Everybody likes to play with food, even trained professionals.
Tampa Bay interior designers got their chance last week to build and decorate, using dried fruit roll-ups instead of bolts of cloth, and waffles and crackers for wood and steel.
Using almost all edible materials and a taste for fantasy and bad puns, design teams concentrated on furniture, office layouts and buildings for the annual Incredible Edible Design Competition, hosted by the local chapter of the International Interior Design Association at the Cuban Club in Ybor City. Money raised benefited the Child Abuse Council.
First prize went to what looked like a sandwich platter the day after the Super Bowl but was actually the Seven Edible Wonders of the World. It was a miniature theme park of visual/edible puns: Sconehenge, the Great Waffle of China, the Space Noodle (hamburger floating on spaghetti pylons), the Pyramints (of chocolate), the Linx (of cocktail wieners), the Taj MaAlcohol (with mini-bottle minarets) and, of course, a Leaning Tower of (frozen) Pizza. Mechanical engineer Robert Tintera says an office full of designers at Hellmuth, Obata & Kassabaum created the gags.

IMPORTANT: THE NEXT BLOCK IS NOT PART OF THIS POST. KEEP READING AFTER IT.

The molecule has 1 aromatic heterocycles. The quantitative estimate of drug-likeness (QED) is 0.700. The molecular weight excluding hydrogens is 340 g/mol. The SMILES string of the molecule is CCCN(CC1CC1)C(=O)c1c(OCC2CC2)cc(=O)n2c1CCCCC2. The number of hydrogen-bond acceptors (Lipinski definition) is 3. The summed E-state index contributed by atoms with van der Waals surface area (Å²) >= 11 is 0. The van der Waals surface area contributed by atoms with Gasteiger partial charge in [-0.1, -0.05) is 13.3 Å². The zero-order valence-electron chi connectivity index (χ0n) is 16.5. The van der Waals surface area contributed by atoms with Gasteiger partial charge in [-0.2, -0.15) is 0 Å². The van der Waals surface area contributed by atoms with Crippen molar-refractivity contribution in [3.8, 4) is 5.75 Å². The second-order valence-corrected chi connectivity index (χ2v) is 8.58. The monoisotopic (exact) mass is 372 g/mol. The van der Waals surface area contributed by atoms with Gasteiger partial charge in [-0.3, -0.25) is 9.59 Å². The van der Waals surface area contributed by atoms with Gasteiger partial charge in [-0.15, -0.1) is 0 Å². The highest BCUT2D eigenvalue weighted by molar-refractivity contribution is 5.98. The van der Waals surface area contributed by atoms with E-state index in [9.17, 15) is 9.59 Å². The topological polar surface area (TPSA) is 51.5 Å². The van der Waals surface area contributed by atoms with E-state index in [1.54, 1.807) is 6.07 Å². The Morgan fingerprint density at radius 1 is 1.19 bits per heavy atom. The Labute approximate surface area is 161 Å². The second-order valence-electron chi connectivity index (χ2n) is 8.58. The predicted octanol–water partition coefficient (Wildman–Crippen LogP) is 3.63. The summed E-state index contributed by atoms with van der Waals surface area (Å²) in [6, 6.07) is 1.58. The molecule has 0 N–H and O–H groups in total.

More polished visually _ and the Nibbler's favorite _ was the third-place winner, a gingerbread replica of a penny arcade fortunetelling machine, specifically the device that made Tom Hanks so Big. The magic here was in carving the gingerbread and painting it with food dye for the cabinet, festooning it with piroulines, dragees and pasta wheels; the papier mache head had cinnamon face powder, a fruit candy scarf, eyebrows and beard of tea leaves with a Ming collar made from a spinach tortilla.
The talent behind it was a crew of nine young designers from Interior Design Services Inc. of St. Petersburg.
It's proof that food can make you smile regardless of whether you eat it.
Big Tim, big time. St. Petersburg downtowners are delighting that Tim "Big Tim" Walters, who has smoked up the city for more than 30 years, has moved uptown to open a second barbecue restaurant, this one in the shadow of the dome.
Walters sticks to the staples: ribs, chicken, chopped pork and chopped beef, slow-smoked with two sauces; the mild red sauce is too sweet for the Nibbler, but the hot stuff stokes my fire. So far, I like the rib dinner best; the finger-length riblets are a double treat that balances plenty of dry, lean meat with the bubbling fat I must have. They're at least a six-napkin meal for anybody.
Whatever your druthers in meat, don't leave without trying fried corn. Corn on the cob, that is, and deep-fried so that the corn is perfectly cooked yet gets a crispy brown edge that's almost caramelized, more fun than you can have for 65 cents anywhere else. I would have never thought of it. Thank goodness Walters did.
Big Tim's Uptown Bar B Q (1555 First Ave. S, St. Petersburg; 727-898-2833) will be open Monday through Saturday and plans to have blues on weekends. The first location (530 34th St. S, St. Petersburg; 727-327-7388) is also open daily except Sundays. Sandwiches and dinners run $5.25 to $7.75; ribs are $18 a slab; custom smoking is available for hams and turkeys.